In parallel, IPM will also conduct additional research to better understand the ring’s efficacy among AFAB people ages 18-25. IPM has been working across sectors to prepare for the ring’s possible introduction.

Guidelines about ring use (such as what kinds of regular testing is needed to use the ring and whether a ring can be prescribed by a nurse or clinician) will be determined by each country. The WHO will also issue guidelines on ring use.

Research: A safety study of the ring is ongoing in Africa by the MTN among adolescent girls and young women (REACH), which may support future regulatory approvals. MTN is also conducting safety studies among pregnant women (DELIVER) and breastfeeding women (B-PROTECTED), both in Africa, to help us understand how the ring could fit into the lives of these key groups.

Other types of rings are in development as well:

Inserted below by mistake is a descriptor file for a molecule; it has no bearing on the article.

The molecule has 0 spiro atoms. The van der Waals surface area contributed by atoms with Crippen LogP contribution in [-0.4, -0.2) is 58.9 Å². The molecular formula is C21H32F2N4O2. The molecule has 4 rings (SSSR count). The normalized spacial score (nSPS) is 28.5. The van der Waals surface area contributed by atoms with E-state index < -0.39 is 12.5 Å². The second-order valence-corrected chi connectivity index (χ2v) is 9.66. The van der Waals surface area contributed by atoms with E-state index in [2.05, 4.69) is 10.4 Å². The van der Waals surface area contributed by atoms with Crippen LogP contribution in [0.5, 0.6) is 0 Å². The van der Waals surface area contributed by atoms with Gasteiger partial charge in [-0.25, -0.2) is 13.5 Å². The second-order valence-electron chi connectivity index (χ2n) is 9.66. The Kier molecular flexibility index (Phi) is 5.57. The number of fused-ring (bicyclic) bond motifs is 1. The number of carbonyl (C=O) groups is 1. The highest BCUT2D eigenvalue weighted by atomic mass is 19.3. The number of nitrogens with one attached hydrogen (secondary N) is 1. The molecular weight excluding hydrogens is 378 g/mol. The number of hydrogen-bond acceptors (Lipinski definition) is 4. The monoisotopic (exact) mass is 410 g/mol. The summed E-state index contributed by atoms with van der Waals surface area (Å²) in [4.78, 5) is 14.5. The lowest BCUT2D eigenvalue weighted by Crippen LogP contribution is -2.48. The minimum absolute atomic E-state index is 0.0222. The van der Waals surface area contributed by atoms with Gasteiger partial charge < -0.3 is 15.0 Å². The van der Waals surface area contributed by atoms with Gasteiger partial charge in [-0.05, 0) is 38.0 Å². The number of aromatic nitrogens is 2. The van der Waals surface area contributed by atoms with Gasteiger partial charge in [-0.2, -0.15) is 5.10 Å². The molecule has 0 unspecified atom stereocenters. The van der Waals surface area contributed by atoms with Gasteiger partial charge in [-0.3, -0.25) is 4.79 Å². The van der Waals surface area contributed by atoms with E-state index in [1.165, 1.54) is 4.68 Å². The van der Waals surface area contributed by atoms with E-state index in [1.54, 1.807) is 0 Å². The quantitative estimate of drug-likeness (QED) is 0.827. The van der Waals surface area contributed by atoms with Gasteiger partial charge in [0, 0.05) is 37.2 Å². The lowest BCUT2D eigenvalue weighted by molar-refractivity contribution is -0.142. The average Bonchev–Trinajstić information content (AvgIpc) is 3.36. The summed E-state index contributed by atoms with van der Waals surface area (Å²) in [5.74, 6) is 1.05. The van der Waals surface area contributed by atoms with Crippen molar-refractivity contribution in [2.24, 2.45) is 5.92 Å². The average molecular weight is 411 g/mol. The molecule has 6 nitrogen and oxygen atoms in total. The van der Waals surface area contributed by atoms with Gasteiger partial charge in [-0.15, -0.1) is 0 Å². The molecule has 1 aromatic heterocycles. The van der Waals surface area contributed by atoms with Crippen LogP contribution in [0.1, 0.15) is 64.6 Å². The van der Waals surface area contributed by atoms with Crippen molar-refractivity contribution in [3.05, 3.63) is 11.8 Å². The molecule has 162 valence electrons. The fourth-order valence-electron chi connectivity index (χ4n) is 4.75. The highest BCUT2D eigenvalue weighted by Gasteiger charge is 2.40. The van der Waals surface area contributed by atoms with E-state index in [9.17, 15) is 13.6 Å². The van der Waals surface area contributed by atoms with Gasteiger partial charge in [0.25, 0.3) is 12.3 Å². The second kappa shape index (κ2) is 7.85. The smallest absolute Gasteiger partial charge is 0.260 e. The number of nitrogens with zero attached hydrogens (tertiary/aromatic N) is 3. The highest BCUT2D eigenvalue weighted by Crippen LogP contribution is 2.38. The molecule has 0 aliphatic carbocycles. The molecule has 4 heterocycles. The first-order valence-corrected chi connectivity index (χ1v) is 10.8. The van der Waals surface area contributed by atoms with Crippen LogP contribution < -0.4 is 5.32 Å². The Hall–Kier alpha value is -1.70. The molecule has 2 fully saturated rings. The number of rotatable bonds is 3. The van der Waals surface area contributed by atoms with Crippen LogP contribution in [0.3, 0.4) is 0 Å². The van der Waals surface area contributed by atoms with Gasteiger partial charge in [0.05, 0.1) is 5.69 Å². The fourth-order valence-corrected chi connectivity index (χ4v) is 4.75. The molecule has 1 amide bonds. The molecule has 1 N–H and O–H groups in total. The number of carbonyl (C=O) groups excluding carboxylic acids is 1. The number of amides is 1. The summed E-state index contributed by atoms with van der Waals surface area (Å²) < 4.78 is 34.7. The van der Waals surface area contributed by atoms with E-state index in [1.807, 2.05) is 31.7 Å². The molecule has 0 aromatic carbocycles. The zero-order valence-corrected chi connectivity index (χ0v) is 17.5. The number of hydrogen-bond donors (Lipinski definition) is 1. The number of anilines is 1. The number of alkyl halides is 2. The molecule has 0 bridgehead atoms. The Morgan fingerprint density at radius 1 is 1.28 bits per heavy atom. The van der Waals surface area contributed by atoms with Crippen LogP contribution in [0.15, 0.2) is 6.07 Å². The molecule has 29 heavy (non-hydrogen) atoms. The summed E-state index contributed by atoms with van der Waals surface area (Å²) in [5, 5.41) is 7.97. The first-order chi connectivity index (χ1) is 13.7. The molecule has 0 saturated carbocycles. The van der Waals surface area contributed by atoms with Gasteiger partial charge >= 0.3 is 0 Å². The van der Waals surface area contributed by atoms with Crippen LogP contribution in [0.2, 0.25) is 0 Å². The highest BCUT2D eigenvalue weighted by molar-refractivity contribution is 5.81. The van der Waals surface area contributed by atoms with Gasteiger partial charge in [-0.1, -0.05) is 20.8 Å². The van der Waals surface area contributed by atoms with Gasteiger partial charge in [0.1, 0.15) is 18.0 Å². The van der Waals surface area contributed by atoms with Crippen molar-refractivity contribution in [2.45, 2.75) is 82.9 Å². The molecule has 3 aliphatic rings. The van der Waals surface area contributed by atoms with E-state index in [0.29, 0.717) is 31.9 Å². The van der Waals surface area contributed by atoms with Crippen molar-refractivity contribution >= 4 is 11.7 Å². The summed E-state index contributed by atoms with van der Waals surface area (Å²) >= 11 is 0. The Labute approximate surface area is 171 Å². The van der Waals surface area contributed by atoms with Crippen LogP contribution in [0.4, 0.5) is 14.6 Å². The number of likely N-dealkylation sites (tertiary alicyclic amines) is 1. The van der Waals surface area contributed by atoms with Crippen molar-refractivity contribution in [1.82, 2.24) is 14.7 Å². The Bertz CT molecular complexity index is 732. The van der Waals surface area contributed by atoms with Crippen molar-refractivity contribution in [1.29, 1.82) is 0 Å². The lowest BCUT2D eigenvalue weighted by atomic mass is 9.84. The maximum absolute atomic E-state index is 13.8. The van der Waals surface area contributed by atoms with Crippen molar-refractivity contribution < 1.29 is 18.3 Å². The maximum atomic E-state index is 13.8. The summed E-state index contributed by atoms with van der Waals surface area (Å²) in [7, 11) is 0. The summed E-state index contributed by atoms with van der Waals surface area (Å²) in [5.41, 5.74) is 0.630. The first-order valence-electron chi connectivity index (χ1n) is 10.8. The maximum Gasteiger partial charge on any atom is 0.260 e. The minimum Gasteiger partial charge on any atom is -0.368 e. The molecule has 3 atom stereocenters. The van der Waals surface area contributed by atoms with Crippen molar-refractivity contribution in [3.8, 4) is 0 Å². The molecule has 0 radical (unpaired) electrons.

• Long-acting rings that can be worn for up to 90 days
    • Multipurpose rings with dapivirine and/or other ARVs that prevent HIV plus additional medications to prevent sexually transmitted infections (STIs) and/or unwanted pregnancy.

Multi-purpose technologies will help meet AFAB people’s needs, increase synergy of family planning and HIV prevention services, and reduce barriers to acceptability and access. While these products and other HIV prevention technologies are still in development, the monthly dapivirine vaginal ring will help pave the way for their introduction.


The dapivirine vaginal ring presents an additional option for cisgender women and other AFAB people who want to protect themselves from HIV. As the family planning field has shown, more options can lead to higher uptake of prevention methods overall.

Further trials are planned and underway to gather more data on the safety of ring use during adolescence, pregnancy, and breastfeeding.

The dapivirine ring marks the first time a vaginal ring has been shown to deliver an ARV for HIV prevention. If approved, the ring would offer cisgender women and other AFAB people the first long-acting tool they can control themselves and use discreetly to reduce their HIV risk.


IPM: Dapivirine Ring

IPM: The Ring Study

AVAC: Dapivirine Ring Results 

Reviewed March 2021